Capitalism is an inescapable hell, one that has been turned into digestible television meant to gain more subscribers. Some of the best shows in recent years have used our money-driven, work-obsessed culture with our relentless pursuit of “the American Dream” to illustrate just how far someone will go for their goals.
Prime Video’s The Consultant (★★☆☆☆) falls in line with this era of TV dramas, trying to go a step above the rest to craft something worthwhile, but whether it achieves any of this is a different story.
Created by Tony Basgallop, who previously helmed the Apple TV+ series Servant alongside M. Night Shyamalan, the dark thriller (which alleges it is also a comedy) stars Christoph Waltz as Regus Patoff, a sociopathic consultant who takes over Comp Ware, a successful mobile game company, after the CEO is killed by a “devil-possessed” kid obsessed with the company’s games.
Quickly forced to abide by Patoff’s strange and demanding requests, the Comp Ware employees, unable to afford to quit, suffer through Patoff’s quirks and increasingly strange demands. Among those is Elaine Hayman (Brittany O’Grady), a former assistant who becomes a liaison for Patoff and the disgruntled employees and Craig Horne (Nat Wolff), a coder dealing with relationship problems at home, who becomes a target of his new boss.
In the chaos following their boss’s murder, Elaine and Craig wonder just exactly how Patoff came to power, setting them down a dark rabbit hole to discover what’s really going on. Soon, Patoff becomes entangled in their lives, with questions and strange occurrences piling up. Kidnapping amputee victims, gold human bones, and elephants all show up during the season.
The Consultant tries to set itself up as a mystery, thriller, black comedy, and social commentary vehicle. But it never really goes anywhere. The lack of followthrough wears thin on the viewer by the end, with many strange tidbits proving useless despite how the episodes set things up.
Seemingly important moments are left hanging and thrown out in favor of some eccentric plot that rarely works. The show sacrifices coherent plotting for flashy scenes of violence or Waltz’s insanity. Though amusing at first, these instances grow annoyingly predictable by the end. While some shows can get away with not providing answers, The Consultant is not one of them, with most questions left unanswered.
Despite being labeled as a dark comedy, there is no humor to be found, often mistaking absurdity and cruelty for any semblance of a joke. The series has also been labeled as a social commentary, which it clearly attempts to do, but rarely succeeds at.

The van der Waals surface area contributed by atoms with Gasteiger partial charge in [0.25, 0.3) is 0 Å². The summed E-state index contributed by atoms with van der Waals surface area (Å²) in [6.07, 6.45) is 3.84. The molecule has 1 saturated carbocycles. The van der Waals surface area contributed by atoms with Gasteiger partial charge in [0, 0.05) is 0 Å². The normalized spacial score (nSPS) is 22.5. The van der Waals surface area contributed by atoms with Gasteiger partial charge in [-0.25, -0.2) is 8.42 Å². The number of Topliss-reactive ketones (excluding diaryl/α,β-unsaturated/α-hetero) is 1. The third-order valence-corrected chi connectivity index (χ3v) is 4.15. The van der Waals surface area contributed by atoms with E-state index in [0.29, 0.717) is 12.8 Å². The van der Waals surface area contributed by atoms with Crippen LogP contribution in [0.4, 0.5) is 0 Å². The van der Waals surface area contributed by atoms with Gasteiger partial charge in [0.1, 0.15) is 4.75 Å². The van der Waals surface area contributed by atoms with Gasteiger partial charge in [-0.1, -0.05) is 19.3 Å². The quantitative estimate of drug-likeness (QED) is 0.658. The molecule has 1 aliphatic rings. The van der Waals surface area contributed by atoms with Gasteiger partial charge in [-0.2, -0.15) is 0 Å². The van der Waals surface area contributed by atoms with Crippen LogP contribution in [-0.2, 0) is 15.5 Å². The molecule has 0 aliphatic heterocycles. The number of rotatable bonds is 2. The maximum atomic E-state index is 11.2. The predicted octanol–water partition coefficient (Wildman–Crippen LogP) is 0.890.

While some moments of commentary work, like showing the lengths people will go to for their job, they are often so far-fetched or fleeting that they do not land. The Consultant makes grand strokes on the topics it deems worthy to tackle, including video game violence in the most cliche way possible, and “selling your soul to the devil,” an idea it dances around all season, but never nails.
The fundamental plot of the show feels rushed and not thought out, which ends up hurting its quality. Waltz is an amazing actor, but his character is written like an impenetrable wall, completely inaccessible to the viewer, which makes his performance suffer. O’Grady and Wolff are fantastic leads, but cannot salvage the insane story to really excel.
The actors are tugged back and forth by the eclectic narrative, which usually renders their actions confusing or out of character. Wolff once again proves he’s an amazing leading man, but contradicts himself in the show’s religious parables, which come on thick, despite little meaning.
It’s clear that The Consultant would have benefitted by putting the same effort it put into its design as the story. Aesthetically, the show has some amazing pieces, with the main game studio looking straight out of an art gallery, although everything outside those walls winds up looking the same.
The music is intense, but never really connects to the show uniquely. And while glimpses of the episodes work fantastic together, time and time again, something is off. Whether it be the pacing, the character’s actions, or frankly, what the hell is going on, something is always off.
By the end of the first season of The Consultant, a lot of comparisons can be made to shows like Severance or Black Mirror, but without the spark that made those shows great. Never picking a lane, The Consultant tries to do it all, which makes it end up doing relatively nothing at all. After the final credits roll, everything feels dissatisfying, which isn’t something you want after watching a mystery.
All 8 episodes of The Consultant are streaming exclusively on Amazon Prime Video. Visit www.amazon.com.
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